This Health Select Committee inquiry is exploring the distribution of funding for health and social care across the spending review period and how to achieve service transformation set out in the Five Year Forward View at scale and pace.
As well as our own evidence, we also produced a joint submission with The King’s Fund and the Nuffield Trust, both of which are available to download. Anita Charlesworth, Director of Research and Economics at the Health Foundation was invited to give evidence to the Health Select Committee inquiry on 23 February 2016.
In our submissions we recommended that the NHS needs a new approach to change if it is going to reverse the recent deterioration in productivity, make £22bn of efficiency savings and transform the delivery of care for the long term. To achieve these improvements our response argued that the NHS needs:
- A clear policy framework – including a realistic tariff, a clear accountability framework and multi-year budgets.
- Financial and practical support to help realise recurrent efficiency savings and transform the delivery of care.
- An effective public health strategy and a high performing, sustainable social care system.
- A Transformation Fund of £1.5–2.1bn a year between now and 2020/21, as set out in our joint report with The King’s Fund, and in the short-term a one-off, time-limited transfer from the Department of Health’s capital budget to its resource budget.
On the integration of health and social care, we explained that, while welcome, the new powers to raise council tax by up to 2% and additional money through the Better Care Fund will not be enough to close the social care funding gap. We estimate this gap will be somewhere between £2.8bn and £3.5bn by the end of the parliament. In this scenario our view is that it is unlikely that the current range and quality of social care services can be maintained.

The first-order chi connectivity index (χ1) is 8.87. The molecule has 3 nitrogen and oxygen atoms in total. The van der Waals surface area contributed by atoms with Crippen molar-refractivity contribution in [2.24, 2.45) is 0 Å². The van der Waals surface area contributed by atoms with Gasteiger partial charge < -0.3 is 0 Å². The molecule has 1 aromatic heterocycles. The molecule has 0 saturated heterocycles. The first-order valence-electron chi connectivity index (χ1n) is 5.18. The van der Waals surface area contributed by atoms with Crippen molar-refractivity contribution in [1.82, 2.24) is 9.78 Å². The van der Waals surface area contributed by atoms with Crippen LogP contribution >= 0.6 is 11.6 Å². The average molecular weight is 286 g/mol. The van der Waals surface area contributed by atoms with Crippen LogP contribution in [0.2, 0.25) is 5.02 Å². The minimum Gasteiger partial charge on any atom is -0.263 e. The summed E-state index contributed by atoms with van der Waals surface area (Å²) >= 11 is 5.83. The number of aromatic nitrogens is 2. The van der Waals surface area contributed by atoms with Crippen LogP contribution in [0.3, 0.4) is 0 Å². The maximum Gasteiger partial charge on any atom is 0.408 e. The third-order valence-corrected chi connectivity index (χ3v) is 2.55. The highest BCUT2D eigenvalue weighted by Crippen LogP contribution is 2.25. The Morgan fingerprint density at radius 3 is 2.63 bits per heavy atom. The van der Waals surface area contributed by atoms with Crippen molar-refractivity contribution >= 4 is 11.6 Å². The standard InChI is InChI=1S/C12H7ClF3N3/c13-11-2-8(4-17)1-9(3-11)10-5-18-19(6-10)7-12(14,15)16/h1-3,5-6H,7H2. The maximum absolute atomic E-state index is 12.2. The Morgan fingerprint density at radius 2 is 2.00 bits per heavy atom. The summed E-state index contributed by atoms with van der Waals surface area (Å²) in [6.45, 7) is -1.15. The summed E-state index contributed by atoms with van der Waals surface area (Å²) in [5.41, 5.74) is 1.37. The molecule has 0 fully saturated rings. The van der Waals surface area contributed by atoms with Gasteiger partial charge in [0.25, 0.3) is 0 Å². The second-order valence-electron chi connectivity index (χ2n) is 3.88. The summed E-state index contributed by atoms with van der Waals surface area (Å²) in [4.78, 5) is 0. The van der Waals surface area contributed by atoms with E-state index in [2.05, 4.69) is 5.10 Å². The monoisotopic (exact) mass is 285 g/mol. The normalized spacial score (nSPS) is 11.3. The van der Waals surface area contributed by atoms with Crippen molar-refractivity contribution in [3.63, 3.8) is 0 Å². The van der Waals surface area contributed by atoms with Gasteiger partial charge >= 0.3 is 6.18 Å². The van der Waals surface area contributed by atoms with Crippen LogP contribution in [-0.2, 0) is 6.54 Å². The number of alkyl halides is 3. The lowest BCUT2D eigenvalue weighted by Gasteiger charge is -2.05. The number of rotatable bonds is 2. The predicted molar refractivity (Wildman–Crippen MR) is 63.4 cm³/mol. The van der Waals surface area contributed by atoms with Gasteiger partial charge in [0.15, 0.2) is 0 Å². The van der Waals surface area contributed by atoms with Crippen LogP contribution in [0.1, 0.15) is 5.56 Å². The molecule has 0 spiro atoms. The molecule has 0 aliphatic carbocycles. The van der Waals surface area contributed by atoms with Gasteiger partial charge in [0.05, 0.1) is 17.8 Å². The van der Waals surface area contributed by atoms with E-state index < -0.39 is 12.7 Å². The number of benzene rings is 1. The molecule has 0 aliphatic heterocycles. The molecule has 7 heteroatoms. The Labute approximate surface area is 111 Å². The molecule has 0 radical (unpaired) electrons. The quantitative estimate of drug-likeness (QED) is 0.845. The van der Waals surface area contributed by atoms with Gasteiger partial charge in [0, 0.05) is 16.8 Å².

In our own submission we stressed that there is generally insufficient information available to assess the quality of mental health services outside of psychological therapies for common mental health problems. While some waiting times standards are being introduced, there are currently no firm plans for standards across the majority of mental health services. Our view is that while singling out a few services for standards is a step forward, it does not address the disparity of priority between mental health and physical health in general.
Following our initial submission to the Health Select Committee we updated our productivity figures based on new research published by the Centre for Health Economics, which are contained in the briefing on acute hospital productivity below.